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Biomaterials are those materials — be it natural or synthetic, alive or lifeless, and usually made of multiple components — that interact with biological systems. Biomaterials are often used in medical applications to augment or replace a natural function.
Metallic stents have been widely used in coronary angioplasty. Here, the authors develop a resorbable self-expanding stent from polymeric elastomers with high mechanical strength for coronary applications.
Biocatalysis, if selective, offers great potential for the well-controlled release of drugs and other payloads. Here, Minko and co-workers separate enzymes and substrates by loading them onto individual, polymer-coated nanoparticles, and show that a magnetic field switches on the catalytic activity by merging the polymer shells.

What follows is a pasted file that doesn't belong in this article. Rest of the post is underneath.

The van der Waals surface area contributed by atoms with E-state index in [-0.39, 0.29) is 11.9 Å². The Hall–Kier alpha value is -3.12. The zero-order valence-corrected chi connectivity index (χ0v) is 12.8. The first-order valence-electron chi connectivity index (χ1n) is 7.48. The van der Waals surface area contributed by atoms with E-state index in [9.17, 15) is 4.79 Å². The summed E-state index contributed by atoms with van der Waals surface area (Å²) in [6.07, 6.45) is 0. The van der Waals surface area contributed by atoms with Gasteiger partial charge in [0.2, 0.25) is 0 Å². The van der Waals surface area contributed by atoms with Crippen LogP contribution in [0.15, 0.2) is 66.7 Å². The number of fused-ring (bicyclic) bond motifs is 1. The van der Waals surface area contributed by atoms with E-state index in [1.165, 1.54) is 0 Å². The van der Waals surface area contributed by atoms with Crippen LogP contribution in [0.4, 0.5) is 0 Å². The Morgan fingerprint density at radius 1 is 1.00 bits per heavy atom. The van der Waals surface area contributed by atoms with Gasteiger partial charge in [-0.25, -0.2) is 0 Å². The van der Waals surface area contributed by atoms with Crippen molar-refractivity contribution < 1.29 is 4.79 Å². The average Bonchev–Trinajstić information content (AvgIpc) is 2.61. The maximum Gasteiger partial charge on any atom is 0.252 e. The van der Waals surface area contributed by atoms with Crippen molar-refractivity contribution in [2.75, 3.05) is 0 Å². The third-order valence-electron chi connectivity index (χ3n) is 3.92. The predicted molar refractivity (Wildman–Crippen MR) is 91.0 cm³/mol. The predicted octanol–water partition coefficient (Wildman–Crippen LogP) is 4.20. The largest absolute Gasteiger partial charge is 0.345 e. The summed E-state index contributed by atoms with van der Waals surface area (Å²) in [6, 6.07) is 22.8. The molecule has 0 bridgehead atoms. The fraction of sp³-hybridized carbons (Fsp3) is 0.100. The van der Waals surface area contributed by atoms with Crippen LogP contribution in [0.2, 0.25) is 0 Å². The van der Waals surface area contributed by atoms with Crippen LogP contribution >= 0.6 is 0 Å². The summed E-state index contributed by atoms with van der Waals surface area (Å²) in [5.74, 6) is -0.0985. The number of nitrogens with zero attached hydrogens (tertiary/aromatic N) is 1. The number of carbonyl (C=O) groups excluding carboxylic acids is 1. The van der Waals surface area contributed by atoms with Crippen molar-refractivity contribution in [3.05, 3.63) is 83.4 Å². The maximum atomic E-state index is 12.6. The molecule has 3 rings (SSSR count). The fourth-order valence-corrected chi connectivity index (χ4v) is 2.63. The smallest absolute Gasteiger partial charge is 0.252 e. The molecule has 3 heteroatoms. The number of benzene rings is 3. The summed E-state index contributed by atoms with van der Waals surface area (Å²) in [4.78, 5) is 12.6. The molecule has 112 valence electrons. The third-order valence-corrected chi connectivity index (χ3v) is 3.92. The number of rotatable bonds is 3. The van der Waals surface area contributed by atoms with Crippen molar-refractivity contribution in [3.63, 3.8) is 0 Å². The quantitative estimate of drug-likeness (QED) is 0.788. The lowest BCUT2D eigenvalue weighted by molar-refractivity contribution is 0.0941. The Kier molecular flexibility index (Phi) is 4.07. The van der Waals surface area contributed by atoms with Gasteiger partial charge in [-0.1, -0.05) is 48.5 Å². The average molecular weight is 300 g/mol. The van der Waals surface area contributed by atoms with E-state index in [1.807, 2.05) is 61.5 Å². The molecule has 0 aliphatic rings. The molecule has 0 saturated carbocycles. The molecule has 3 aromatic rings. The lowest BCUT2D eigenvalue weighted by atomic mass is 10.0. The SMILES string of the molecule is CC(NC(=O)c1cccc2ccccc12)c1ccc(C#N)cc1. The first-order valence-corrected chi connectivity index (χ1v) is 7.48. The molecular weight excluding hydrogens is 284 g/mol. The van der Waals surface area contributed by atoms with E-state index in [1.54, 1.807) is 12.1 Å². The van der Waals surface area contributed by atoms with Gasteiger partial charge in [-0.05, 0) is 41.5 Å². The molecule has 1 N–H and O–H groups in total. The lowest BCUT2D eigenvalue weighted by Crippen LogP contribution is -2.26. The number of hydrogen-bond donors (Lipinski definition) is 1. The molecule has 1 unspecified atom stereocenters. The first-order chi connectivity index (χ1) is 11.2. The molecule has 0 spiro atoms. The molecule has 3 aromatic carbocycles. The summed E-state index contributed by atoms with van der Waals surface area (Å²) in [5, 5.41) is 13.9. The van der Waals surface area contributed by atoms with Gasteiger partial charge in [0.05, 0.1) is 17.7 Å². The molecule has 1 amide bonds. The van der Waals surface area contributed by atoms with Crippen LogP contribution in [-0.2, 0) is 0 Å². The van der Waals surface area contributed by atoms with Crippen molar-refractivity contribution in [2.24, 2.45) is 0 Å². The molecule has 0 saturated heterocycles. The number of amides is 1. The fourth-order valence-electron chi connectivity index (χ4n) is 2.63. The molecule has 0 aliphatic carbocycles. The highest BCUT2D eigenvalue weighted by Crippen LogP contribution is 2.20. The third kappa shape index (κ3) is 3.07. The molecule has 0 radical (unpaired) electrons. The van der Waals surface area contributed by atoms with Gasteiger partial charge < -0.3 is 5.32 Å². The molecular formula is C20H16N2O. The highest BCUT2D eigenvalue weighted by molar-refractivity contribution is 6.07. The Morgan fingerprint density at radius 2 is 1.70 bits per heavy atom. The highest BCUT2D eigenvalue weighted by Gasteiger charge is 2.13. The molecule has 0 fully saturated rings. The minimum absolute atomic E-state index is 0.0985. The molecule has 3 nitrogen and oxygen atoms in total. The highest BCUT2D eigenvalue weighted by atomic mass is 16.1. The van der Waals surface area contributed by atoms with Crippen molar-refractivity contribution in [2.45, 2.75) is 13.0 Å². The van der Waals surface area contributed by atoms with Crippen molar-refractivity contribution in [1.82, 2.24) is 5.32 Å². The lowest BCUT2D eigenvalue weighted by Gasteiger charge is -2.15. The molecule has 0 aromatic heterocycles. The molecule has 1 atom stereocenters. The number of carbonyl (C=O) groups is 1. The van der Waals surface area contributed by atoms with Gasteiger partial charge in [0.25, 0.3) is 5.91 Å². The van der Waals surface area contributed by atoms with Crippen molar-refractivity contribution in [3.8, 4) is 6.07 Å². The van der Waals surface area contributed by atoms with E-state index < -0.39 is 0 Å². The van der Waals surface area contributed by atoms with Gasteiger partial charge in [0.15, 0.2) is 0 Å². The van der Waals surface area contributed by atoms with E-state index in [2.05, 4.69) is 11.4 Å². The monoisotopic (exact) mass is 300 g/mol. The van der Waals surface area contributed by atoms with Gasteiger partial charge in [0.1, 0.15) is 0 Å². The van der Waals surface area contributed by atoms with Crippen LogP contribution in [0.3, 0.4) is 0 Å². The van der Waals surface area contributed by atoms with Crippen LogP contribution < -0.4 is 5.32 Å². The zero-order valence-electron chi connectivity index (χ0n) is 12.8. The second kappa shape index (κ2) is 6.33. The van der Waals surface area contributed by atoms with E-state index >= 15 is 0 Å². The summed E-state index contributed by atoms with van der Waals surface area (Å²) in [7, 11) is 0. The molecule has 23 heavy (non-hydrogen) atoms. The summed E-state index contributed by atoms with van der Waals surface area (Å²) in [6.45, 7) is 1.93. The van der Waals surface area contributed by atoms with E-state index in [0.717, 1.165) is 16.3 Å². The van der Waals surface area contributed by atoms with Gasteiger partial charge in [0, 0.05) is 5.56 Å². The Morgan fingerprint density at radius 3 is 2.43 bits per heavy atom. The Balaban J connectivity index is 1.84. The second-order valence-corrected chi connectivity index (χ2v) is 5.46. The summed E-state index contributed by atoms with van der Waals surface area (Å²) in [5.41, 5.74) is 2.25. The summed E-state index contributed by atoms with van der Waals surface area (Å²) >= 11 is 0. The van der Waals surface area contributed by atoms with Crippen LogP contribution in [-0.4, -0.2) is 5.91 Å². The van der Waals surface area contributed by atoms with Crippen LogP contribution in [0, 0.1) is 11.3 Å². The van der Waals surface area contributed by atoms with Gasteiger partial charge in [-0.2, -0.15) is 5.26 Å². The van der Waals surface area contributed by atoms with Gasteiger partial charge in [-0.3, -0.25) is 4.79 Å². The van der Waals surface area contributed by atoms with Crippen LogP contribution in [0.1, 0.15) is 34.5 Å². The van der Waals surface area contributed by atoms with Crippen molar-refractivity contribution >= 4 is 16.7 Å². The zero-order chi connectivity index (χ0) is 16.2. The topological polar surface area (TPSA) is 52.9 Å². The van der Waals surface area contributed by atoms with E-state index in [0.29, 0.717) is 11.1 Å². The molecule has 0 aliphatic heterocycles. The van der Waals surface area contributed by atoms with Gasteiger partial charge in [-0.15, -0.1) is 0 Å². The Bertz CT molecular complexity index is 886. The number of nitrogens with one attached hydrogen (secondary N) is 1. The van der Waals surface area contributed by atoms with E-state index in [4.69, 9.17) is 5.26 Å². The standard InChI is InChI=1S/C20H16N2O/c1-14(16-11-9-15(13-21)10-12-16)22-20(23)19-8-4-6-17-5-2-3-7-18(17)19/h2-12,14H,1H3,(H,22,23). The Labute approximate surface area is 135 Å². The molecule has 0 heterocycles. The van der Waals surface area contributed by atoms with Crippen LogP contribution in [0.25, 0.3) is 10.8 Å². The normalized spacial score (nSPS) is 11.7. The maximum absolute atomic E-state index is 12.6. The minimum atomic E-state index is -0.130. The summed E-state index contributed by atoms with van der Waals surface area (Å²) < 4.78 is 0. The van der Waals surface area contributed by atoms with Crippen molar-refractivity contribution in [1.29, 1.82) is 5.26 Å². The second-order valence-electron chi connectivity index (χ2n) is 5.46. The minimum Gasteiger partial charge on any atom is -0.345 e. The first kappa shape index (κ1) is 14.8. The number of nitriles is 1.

Ice crystal growth is a major problem in cell and tissue cryopreservation for transplantation, transfusion, icing of aircraft wings and many other applications. Here the authors review the emerging field of synthetic macromolecular mimics of antifreeze proteins that can be used overcome such problems.
Cysts were generated from organoids in vitro and the removal of adherent cues was shown to play a key role in polycystic kidney disease progression. These cysts resembled those of diseased tissue phenotypically and were capable of remodelling their microenvironment.